Intel Corp. on Tuesday struck a $ 5.4 billion deal to buy Tower Semiconductor, as it seeks to bolster its manufacturing capabilities.
Intel INTC, -0.10% said it’s paying $ 53 per share in cash for Tower TSEM, -1.98%, a 60% premium to Monday’s close. Tower shares had surged in after-hours trade on Monday when The Wall Street Journal reported a deal was close.
In premarket trade on Tuesday, Tower Semi shares jumped 47% to $ 48.62. Intel shares rose 2%.
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Tower, which makes a wide variety of chips ranging from those catering to the consumer, industrial, automotive and mobile markets, has manufacturing facilities —- called “fabs” in industry parlance — in Migdal Haemek, Israel; Agrate, Italy, Newport Beach, Calif.; and San Antonio, Texas, according to Tower’s website.
Tower also owns a 51% stake in TPSCo. with Nuvoton Technology Corp. 4919, +1.39% having a 49% stake. That partnership has three fabs in Japan that specialize in integrated circuits, more than 750 million of which have gone to the auto industry, according to Tower.
“Tower’s specialty technology portfolio, geographic reach, deep customer relationships and services-first operations will help scale Intel’s foundry services and advance our goal of becoming a major provider of foundry capacity globally,” said Pat Gelsinger, Intel CEO, in a statement.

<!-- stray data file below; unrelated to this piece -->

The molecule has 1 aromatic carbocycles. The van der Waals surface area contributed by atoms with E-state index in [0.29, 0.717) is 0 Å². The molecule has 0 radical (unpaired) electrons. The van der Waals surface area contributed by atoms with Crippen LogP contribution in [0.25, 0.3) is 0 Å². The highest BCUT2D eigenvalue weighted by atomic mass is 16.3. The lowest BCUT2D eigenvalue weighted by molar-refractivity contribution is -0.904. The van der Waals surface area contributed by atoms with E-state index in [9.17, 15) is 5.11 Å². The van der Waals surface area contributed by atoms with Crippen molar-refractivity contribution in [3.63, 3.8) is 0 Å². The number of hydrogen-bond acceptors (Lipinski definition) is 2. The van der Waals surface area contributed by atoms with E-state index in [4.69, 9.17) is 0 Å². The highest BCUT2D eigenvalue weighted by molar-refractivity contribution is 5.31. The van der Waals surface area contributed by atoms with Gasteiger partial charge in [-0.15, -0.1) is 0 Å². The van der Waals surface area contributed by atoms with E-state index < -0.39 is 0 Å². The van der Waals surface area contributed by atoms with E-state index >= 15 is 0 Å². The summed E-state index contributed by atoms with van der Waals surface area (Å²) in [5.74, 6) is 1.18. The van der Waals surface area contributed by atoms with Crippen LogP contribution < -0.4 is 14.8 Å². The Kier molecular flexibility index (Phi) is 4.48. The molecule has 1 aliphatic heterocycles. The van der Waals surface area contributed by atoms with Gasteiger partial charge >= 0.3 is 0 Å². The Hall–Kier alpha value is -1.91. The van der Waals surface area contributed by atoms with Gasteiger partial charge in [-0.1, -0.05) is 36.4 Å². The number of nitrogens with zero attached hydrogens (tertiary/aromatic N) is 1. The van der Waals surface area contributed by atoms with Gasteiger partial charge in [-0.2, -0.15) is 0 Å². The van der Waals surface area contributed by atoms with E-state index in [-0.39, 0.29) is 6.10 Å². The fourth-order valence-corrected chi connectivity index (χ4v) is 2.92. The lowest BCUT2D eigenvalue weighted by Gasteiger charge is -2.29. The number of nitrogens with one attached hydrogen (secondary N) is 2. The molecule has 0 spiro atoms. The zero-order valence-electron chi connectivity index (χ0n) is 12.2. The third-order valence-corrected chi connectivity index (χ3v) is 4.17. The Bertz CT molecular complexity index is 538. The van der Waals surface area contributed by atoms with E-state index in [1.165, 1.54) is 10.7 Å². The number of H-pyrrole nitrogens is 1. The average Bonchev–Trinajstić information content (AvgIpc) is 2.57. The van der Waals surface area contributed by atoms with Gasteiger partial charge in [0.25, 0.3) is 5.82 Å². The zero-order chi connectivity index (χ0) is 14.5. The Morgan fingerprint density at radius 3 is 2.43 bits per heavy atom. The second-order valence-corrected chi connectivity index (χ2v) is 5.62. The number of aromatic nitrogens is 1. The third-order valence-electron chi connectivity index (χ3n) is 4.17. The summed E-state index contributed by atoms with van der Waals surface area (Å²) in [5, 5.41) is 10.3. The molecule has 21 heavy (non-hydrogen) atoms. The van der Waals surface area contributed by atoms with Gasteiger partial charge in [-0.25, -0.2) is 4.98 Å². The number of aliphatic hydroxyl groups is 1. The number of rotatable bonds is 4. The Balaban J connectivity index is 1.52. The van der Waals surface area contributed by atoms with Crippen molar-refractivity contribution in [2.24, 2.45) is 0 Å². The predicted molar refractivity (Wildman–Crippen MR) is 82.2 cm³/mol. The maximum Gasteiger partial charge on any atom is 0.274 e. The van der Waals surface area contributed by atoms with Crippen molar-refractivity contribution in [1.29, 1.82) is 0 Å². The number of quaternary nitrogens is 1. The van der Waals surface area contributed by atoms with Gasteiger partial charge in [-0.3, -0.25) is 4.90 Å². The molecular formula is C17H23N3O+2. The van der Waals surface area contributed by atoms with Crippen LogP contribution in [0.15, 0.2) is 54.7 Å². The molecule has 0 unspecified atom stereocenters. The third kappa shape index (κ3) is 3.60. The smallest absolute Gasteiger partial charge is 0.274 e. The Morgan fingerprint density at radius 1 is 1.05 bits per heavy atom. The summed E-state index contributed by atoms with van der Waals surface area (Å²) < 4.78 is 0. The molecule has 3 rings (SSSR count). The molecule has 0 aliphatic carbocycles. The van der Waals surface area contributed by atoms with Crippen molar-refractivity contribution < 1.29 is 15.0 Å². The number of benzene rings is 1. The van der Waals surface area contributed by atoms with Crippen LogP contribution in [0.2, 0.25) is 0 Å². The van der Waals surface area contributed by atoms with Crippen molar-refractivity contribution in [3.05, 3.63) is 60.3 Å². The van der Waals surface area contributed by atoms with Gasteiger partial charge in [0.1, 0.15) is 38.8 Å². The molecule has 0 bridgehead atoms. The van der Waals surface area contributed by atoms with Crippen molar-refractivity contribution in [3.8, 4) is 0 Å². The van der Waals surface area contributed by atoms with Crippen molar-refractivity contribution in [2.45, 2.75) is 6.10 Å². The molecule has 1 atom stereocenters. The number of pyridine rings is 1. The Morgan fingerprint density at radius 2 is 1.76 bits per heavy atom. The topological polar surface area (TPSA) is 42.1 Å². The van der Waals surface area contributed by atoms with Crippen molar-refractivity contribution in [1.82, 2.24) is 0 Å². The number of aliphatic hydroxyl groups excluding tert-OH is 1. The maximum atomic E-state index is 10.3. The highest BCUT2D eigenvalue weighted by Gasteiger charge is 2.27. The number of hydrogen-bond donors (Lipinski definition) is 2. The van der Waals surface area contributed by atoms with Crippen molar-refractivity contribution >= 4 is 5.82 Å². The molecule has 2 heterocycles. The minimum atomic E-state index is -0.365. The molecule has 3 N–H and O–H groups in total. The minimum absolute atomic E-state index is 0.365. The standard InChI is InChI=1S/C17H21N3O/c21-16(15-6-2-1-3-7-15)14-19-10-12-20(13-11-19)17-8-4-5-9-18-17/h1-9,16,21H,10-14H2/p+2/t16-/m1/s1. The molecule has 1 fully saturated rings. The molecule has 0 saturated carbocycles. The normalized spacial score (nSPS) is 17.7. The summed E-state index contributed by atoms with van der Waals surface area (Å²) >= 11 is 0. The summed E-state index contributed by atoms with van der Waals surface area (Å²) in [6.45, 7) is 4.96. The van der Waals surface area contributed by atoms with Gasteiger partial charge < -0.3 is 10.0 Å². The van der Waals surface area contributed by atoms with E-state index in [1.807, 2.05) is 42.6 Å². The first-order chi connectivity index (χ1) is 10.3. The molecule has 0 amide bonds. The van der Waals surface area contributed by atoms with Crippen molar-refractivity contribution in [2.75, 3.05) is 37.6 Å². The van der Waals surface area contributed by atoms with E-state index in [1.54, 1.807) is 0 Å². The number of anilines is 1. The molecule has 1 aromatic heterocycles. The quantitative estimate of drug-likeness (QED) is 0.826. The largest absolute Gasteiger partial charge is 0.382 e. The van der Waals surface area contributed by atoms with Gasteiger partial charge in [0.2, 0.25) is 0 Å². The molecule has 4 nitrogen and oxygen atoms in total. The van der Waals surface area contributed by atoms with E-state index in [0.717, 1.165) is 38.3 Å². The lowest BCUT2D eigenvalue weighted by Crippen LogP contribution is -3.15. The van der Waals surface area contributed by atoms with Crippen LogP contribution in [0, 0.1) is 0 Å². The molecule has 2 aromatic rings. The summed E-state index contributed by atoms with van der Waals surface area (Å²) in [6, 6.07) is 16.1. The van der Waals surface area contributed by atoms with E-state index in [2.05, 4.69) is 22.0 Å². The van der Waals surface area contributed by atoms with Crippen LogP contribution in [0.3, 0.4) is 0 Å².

Intel has pledged to build out its manufacturing capacity, earmarking up to $ 28 billion for 2022 back in October, and recently said it will spend more than $ 20 billion to build a “mega-site” fab in Ohio, as well as $ 20 billion for sites in Arizona. The move to build capacity has met with concern from analysts because Intel’s spending is punishing the company’s gross margins.
In July, Intel was reportedly seeking to acquire a then-privately owned GlobalFoundries GFS, +1.85% in a deal that was estimated to be around $ 30 billion, but that speculation was quashed in October when GlobalFoundries filed for an initial public offering and started traded publicly on the Nasdaq Oct. 28.
Intel said the acquisition will immediately lift its adjusted earnings per share upon closing and be funded with cash from the balance sheet.
Goldman Sachs advised Intel, while JPMorgan advised Tower.